The holidays are a popular time to show appreciation to those who enrich our lives with the gift of their presence – everyone from neighbors and clergy to mail carriers and civil servants who spend their days making ours easier. But many who’ve brightened my path this year are nameless strangers who may never know the difference they’ve made.
The dark-eyed woman who waited on my mom and me behind the falafel counter at the Mediterranean café in New Haven one bright day this past summer surely didn’t know our lives had just been pierced by the word “cancer.”
She simply served us good food with genuine hospitality. Her kindness offset the acrid words we’d just consumed and brought back happy memories of when my mom and I went to college together – me as an undergraduate student, she has a grad – in Jerusalem two decades earlier.
The heavy-jacketed construction worker unwrapping his breakfast sandwich on a brisk morning this past week on another New Haven street could have easily ignored the frazzled mom from Maine who rolled down her window to ask directions.
Instead he put down his sandwich and carefully pointed the way to the nearby hospital where my mom had been temporarily admitted.
And the middle-aged Hispanic chaplain who knocked on her hospital door a couple hours later could have offered a perfunctory prayer and gone on her way. Instead, she pulled out a chair and listened as my mom shared about her passion for translating Scripture and how she is trusting God for healing so she can complete her work.
“Could I share a hymn?” the chaplain asked as my 1-year-old pushed a toy tractor across the floor.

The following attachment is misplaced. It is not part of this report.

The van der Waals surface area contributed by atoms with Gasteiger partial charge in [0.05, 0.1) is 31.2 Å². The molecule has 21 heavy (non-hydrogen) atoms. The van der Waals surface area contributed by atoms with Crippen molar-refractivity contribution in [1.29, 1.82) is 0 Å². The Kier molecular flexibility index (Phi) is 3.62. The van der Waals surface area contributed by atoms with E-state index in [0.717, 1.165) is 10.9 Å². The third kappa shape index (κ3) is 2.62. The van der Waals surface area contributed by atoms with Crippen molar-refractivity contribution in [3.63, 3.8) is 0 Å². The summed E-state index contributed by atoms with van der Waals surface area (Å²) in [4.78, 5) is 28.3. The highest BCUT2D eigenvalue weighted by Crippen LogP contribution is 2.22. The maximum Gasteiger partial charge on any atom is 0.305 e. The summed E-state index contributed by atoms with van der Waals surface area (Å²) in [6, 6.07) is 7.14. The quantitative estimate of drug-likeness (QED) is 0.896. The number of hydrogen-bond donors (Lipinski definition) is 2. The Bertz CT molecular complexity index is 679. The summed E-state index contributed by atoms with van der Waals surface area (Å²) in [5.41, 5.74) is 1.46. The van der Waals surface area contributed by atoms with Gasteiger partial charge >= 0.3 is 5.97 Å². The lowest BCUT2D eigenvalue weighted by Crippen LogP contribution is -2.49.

“I’m not sure I remember all the words,” the woman said. “But as you were talking, this is what came to me.”
Then in a strong, soothing alto this woman sang all five verses of, “How firm a foundation,” a hymn written more than a century ago. “How firm a foundation, ye saints of the Lord, is laid for your faith in His excellent word. . .” she began. “Fear not, I am with thee; O be not dismayed: I, I am Thy God, and will give thee aid; I’ll strengthen thee, help thee, and cause thee to stand, Upheld by my righteous, omnipotent hand.”
As her words filled the room, I closed my eyes. Tears slid down my cheeks as I nodded along. And when I bundled up my son and drove away that afternoon, I carried her encouragement with me.
Never underestimate the difference you make in the lives of those you meet today, whether by serving a meal, or helping a stranger or taking the time to truly listen. That aid, that strength, that help of which the chaplain sang is often delivered through you and me. While you may not know the sorrows others carry, God does. And he wants to use your simple ordinary gifts to show them his love.